This led stockholders to sue HP for securities fraud. The SEC investigated Hurd, but it seems nothing came of it. Hurd took over HP during a particularly difficult time in its history, including a shareholder suit that HP later settled. Part of his pitch was that HP would be among the most ethical companies. Persistent sexual harassment and fraud are not part of being an ethical officer. The real gripe was HP lost half of its $100 billion dollar value since the scandal erupted. Pensions have to pay the money out eventually, so they sought whatever they could get back.

Unfortunately for the pensions, their civil fraud case never got far. This is how the Ninth Circuit described the claim:

Here, the issue is relatively narrow—whether shareholders may bring a claim for securities fraud when a CEO and Chairman violates the corporate code of ethics after publicly touting the business’s high standards for ethics and compliance.

It’s not Madoff-type misconduct, but you have to do the best with the facts you have. The plaintiffs made noise about the promises HP made to investors after their last suit:

Apparently as a result of the 2006 scandal, HP intensified its promotion of ethical behavior within the company. With Hurd at the helm, HP reinforced the importance of its corporate code of ethics, the Standards of Business Conduct (“SBC”). Through congressional testimony, press releases, investor briefings, and public letters to employees, Hurd took many opportunities to proclaim HP’s integrity and its intention to enforce violations of the SBC. HP, its stockholders, and Wall Street insiders viewed Hurd as one of HP’s most valuable assets, seeing his leadership as the 2006 scandal’s silver lining.

Shareholders filed multiple derivative claims in the wake of the 2006 scandal, all of which were settled together in 2007. HP made some promises regarding business ethics as part of the settlement, including: appointing a “Lead Independent Director,” tasked with implementing and enforcing the SBC; appointing a “Chief Ethics and

Compliance Officer” to report SBC violations; appointing an “Ethics and Compliance Committee” to oversee HP’s policies and procedures regarding compliance and ethics; improving ethics and compliance training programs; and strengthening the SBC, particularly in regard to whistleblowing.

The plaintiffs did all this because they needed to prove HP made a material representation or omission connected the sale of a security that they relied on to their determent. The Ninth Circuit agreed with the trial court, concluding that the alleged statements were neither false nor material.

In the eyes of the Ninth Circuit, plaintiffs could prove neither that a false state or omission occurred nor was any such statement material. The SBC was merely aspirational and not objectively verifiable as a fact would be. The Court concluded that to hold otherwise could convert all broad statements about the ethics of a company into actionable securities violations.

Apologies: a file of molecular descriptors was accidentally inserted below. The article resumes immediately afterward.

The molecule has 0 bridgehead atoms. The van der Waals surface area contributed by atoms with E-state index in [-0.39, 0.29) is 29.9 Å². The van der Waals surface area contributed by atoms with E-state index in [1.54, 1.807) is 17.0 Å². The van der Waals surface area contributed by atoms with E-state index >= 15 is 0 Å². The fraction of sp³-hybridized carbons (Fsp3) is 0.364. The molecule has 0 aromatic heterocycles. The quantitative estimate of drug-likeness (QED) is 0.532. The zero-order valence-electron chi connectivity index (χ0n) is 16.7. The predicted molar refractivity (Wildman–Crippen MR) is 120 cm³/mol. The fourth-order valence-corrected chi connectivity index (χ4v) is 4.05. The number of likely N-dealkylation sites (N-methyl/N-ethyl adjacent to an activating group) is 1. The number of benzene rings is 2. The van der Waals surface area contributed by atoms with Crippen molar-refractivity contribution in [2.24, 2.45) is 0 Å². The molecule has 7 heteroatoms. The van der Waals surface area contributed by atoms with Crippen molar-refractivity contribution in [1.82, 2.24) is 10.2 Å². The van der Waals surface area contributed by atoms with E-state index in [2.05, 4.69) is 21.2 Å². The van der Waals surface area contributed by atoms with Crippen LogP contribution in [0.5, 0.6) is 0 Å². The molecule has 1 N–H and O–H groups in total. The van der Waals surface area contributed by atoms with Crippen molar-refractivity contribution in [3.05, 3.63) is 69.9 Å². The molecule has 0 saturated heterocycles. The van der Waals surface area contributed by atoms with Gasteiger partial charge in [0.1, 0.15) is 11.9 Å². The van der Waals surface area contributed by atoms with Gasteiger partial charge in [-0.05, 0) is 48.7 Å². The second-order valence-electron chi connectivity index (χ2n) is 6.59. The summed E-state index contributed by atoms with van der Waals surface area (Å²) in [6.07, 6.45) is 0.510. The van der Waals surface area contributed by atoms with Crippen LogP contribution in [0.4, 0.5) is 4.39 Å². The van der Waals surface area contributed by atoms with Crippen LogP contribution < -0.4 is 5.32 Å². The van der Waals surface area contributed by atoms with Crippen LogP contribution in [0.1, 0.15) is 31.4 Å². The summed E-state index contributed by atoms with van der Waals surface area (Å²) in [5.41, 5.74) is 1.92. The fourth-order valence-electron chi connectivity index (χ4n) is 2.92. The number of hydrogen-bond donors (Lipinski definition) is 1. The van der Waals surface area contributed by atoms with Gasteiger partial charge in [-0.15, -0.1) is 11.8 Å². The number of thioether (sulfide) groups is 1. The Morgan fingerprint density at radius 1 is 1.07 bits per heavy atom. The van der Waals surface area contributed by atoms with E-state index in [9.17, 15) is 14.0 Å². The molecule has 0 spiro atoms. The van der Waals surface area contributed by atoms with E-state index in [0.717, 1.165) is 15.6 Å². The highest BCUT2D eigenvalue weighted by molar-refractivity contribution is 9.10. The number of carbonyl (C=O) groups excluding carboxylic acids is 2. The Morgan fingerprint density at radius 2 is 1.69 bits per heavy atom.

The plaintiffs’ last hope was that Hurd’s failure to disclose his sexual harassment and misuse of HP funds would allow the suit to proceed. But the Ninth Circuit dashed that too.

HP was allowed to use aspirational statements, and Hurd was allowed to withhold that he was failed to meet those standards. Again, aspirational statements were held distinguishable from factual statements. Although not addressed by the Court, there was a serious question of whether the Hurd’s failure to rat himself out was really the cause of the stock’s value loss, rather than the Board’s decision to fire him.

Fisher seemingly elected to pursue only a civil remedy and forego a criminal remedy. The pension plans seemingly only had a civil remedy against HP, after the SEC took no action against Hurd or HP. As a result, Hurd suffered no apparent loss for his misconduct and possible criminal actions. Sure, he had to give up some stock options, but Oracle likely made him whole on the back end.

Punishment for criminal acts is supposed to be committed to the state, rather than based on the wishes of those involved. Here, the criminal justice system was avoided. While that may benefit Fisher, the shareholders of Oracle, and the former employees of HP, Hurd escaped a criminal investigation that he would have likely faced as a less wealthy suspect.

If the public truly has an interest in prosecuting crime, then their interest was not likely not vindicated here. Perhaps the prosecution would have concluded that the case could not be proved beyond a reasonable doubt. But Hurd avoided all of it, and  regardless of what happens, it will never be an adequate substitute for having a meaningful criminal investigation in the first place.